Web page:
Wnt signaling in the thymus is regulated by differential expression of intracellular signaling molecules.
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Wnt signaling is essential for T cell development in the thymus, but the stages in which it occurs and the molecular mechanisms underlying Wnt responsiveness have remained elusive. Here we examined Wnt signaling activity in both human and murine thymocyte populations by determining beta-catenin levels, Tcf-reporter activation and expression of Wnt-target genes. We demonstrate that Wnt signaling occurs in all thymocyte subsets, including the more mature populations, but most prominently in the double negative (DN) subsets. This differential sensitivity to Wnt signaling was not caused by differences in the presence of Wnts or Wnt receptors, as these appeared to be expressed at comparable levels in all thymocyte subsets. Rather, it can be explained by high expression of activating signaling molecules in DN cells, e.g., beta-catenin, plakoglobin, and long forms of Tcf-1, and by low levels of inhibitory molecules. By blocking Wnt signaling from the earliest stage onwards using overexpression of Dickkopf, we show that inhibition of the canonical Wnt pathway blocks development at the most immature DN1 stage. Thus, responsiveness to developmental signals can be regulated by differential expression of intracellular mediators rather than by abundance of receptors or ligands.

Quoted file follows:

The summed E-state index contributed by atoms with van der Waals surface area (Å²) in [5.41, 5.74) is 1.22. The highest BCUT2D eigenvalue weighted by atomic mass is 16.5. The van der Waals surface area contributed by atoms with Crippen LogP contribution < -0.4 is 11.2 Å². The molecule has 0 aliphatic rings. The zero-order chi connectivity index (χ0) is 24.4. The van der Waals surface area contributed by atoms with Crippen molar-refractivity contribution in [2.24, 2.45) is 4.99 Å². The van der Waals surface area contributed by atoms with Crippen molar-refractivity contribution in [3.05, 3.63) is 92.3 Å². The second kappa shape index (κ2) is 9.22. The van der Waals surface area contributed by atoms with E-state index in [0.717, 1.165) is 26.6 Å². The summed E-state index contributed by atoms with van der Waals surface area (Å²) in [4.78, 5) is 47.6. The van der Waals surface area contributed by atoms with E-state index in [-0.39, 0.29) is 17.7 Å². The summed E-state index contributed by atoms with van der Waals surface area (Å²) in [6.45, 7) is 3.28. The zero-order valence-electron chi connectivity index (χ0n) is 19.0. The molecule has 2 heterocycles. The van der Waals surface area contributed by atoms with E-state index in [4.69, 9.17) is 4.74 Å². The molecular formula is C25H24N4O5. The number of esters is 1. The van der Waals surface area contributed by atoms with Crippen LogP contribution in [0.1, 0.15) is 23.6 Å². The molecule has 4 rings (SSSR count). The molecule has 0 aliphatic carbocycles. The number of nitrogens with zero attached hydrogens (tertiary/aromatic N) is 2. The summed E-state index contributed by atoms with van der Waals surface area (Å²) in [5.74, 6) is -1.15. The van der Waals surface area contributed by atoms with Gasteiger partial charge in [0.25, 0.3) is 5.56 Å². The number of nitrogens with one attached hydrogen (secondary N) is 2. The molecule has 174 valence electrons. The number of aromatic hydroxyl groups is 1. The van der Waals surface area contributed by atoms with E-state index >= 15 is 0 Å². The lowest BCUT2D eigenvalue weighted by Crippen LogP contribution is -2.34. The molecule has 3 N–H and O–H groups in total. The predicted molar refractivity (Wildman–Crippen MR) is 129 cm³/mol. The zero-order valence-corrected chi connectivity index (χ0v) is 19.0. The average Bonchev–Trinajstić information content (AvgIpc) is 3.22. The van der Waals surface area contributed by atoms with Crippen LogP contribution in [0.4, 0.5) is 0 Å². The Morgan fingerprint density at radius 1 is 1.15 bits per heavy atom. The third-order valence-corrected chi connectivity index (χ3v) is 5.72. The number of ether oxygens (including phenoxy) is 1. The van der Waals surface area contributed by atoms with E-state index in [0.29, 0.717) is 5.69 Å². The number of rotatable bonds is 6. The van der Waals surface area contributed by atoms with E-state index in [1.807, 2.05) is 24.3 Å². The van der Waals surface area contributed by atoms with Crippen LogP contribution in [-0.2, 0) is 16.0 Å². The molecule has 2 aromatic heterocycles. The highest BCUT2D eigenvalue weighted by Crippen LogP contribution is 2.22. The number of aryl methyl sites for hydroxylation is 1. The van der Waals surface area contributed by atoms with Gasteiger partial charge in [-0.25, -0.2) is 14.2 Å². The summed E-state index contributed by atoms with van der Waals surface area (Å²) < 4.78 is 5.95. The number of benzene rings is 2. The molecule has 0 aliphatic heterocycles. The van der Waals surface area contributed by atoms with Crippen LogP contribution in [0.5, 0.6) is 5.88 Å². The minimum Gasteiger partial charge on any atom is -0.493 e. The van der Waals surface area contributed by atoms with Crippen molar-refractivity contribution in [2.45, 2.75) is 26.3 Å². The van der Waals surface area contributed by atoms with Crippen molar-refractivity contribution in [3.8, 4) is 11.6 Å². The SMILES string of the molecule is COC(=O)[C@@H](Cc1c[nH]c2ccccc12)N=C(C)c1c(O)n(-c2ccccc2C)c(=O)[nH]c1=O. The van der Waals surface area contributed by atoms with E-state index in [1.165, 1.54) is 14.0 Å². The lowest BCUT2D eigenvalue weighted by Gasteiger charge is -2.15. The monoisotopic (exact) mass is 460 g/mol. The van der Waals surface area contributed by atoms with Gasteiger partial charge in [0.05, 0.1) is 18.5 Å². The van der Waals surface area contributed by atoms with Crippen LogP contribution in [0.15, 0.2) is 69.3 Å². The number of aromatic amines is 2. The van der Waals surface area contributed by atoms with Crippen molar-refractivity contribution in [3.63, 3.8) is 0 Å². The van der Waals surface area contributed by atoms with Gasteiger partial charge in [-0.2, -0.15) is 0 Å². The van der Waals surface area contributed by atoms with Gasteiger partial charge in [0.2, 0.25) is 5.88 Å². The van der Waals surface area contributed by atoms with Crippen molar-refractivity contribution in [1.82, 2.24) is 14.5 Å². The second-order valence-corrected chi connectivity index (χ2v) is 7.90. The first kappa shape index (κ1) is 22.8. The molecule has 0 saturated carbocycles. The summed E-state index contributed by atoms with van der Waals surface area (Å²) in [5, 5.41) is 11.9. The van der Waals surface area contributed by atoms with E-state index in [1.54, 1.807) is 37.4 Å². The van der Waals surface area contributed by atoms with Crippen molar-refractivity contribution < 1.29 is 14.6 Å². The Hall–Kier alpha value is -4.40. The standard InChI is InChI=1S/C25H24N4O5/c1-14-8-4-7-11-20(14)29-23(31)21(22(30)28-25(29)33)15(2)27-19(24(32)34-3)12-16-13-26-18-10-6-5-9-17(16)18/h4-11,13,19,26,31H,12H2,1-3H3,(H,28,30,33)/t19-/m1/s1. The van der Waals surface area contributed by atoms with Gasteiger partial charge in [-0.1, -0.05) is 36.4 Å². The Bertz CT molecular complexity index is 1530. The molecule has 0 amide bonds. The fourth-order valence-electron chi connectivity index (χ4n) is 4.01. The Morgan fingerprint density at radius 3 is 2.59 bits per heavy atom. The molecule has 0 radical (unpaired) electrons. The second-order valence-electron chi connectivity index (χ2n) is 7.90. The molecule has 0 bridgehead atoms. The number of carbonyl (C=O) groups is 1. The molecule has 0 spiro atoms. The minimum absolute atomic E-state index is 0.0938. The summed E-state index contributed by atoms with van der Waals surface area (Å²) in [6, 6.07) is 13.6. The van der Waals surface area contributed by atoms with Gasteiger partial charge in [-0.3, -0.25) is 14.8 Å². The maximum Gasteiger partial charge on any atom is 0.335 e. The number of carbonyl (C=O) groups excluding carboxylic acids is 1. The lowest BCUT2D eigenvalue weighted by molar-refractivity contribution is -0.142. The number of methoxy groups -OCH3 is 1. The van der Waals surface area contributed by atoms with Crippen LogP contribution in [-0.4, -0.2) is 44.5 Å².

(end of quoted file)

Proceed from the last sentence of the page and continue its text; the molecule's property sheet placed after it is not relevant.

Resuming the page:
- Gene Expression Regulation
- Time Factors
- Cell Differentiation
- *Signal Transduction
- Thymus Gland/cytology/immunology/*metabolism
- Wnt Proteins/*metabolism
- beta Catenin/metabolism